"O'Malley is not insensitive to the fact that Brown has a political future beyond being his lieutenant governor," said Trevor Parry-Giles, a professor of political communication at the University of Maryland.

Boosting Brown is one way that O'Malley can "help maximize his legacy," Parry-Giles said.

Comptroller Peter Franchot, another potential 2014 gubernatorial candidate for the Democratic ticket, put out a statements complimenting O'Malley's leadership during the storm. And Attorney General Douglas F. Gansler, who also might run in the 2014 Democratic primary, issued two news releases warning of hurricane-related fraud and a third offering preparation tips.

Government response to the storm included some gaffes — including one by Baltimore Mayor Stephanie Rawlings-Blake, a Democrat who faces a crowded primary field next month. She recorded a phone message urging residents to stock up on food and supplies and, due to a technical malfunction, a slew of calls went out before the sun came up Saturday morning, waking city residents.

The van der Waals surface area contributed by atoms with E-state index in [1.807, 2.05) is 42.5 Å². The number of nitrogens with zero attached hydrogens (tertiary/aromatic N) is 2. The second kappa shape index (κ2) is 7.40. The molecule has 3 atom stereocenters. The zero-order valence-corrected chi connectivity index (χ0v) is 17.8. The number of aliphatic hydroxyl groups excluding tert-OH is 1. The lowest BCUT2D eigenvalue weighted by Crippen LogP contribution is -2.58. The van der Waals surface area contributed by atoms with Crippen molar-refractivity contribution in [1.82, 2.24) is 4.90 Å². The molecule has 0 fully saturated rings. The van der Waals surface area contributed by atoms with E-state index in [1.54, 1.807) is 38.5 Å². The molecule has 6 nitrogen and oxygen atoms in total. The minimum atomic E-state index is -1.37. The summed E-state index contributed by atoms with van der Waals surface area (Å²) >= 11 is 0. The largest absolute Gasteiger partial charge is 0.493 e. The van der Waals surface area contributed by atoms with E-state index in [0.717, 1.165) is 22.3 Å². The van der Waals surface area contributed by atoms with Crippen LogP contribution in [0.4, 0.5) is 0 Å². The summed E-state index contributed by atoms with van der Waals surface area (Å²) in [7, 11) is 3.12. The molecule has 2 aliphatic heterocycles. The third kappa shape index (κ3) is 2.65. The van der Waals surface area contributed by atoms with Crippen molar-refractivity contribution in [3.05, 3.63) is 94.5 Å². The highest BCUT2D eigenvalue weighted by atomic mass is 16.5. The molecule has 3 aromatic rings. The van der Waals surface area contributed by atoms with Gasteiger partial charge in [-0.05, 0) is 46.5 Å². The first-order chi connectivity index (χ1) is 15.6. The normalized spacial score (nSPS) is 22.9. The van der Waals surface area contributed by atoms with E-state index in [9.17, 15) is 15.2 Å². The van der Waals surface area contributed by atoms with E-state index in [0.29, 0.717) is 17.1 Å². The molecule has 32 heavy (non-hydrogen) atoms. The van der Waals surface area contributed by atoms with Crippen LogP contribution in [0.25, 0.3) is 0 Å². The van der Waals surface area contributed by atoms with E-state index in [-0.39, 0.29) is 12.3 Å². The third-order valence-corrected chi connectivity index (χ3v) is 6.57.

Primary challenger Otis Rolley seized on the call, issuing a news release Monday calling on the mayor to show how much public money was spent on it, the name of the vendor and what criteria the mayor used to determine which households received the call.

"We are constantly told we don't have enough money to meet our needs, while we have plenty of money for these robocalls," said Rolley in a statement. "It is critical for the mayor to immediately and fully detail who paid for these calls and why they went out. Otherwise, it's just another example of taxpayer money being used to finance her campaign."

Keina Page, a spokeswoman for Rawlings-Blake's campaign called Rolley's questions "desperate" and said that Rolley "is saying anything at this point just to get attention."

Ryan O'Doherty, a spokesman for Rawlings-Blake, said the calls were made via the city's "reverse 911" system and was gathering additional information about the cost.

Rawlings-Blake also frequently appeared on television newscasts, providing updates about Baltimore during the storm. From time to time, her hurricane response was interrupted by her own political ads promoting her handling of the 2010 snowstorms